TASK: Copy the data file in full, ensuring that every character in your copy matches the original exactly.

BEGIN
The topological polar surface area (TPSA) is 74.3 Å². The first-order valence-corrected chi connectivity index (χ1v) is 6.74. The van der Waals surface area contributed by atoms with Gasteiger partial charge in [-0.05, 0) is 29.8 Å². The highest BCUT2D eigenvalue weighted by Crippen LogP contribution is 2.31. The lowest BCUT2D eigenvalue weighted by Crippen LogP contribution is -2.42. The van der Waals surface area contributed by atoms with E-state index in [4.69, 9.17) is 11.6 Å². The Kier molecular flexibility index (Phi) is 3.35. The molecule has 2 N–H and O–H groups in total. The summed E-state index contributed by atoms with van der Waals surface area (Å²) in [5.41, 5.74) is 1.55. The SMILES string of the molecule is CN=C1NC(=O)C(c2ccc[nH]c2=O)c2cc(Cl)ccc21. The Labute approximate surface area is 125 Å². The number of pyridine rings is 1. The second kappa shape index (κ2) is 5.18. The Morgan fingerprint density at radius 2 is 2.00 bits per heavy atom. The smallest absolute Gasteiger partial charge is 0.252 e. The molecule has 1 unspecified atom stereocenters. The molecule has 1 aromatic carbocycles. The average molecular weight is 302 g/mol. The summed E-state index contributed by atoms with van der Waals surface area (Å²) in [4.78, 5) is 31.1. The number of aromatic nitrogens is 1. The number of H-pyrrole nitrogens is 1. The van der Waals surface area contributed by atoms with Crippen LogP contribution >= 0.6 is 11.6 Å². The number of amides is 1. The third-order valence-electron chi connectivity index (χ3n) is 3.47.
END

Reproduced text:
The topological polar surface area (TPSA) is 74.3 Å². The first-order valence-corrected chi connectivity index (χ1v) is 6.74. The van der Waals surface area contributed by atoms with Gasteiger partial charge in [-0.05, 0) is 29.8 Å². The highest BCUT2D eigenvalue weighted by Crippen LogP contribution is 2.31. The lowest BCUT2D eigenvalue weighted by Crippen LogP contribution is -2.42. The van der Waals surface area contributed by atoms with E-state index in [4.69, 9.17) is 11.6 Å². The Kier molecular flexibility index (Phi) is 3.35. The molecule has 2 N–H and O–H groups in total. The summed E-state index contributed by atoms with van der Waals surface area (Å²) in [5.41, 5.74) is 1.55. The SMILES string of the molecule is CN=C1NC(=O)C(c2ccc[nH]c2=O)c2cc(Cl)ccc21. The Labute approximate surface area is 125 Å². The number of pyridine rings is 1. The second kappa shape index (κ2) is 5.18. The Morgan fingerprint density at radius 2 is 2.00 bits per heavy atom. The smallest absolute Gasteiger partial charge is 0.252 e. The molecule has 1 unspecified atom stereocenters. The molecule has 1 aromatic carbocycles. The average molecular weight is 302 g/mol. The summed E-state index contributed by atoms with van der Waals surface area (Å²) in [4.78, 5) is 31.1. The number of aromatic nitrogens is 1. The number of H-pyrrole nitrogens is 1. The van der Waals surface area contributed by atoms with Crippen LogP contribution >= 0.6 is 11.6 Å². The number of amides is 1. The third-order valence-electron chi connectivity index (χ3n) is 3.47.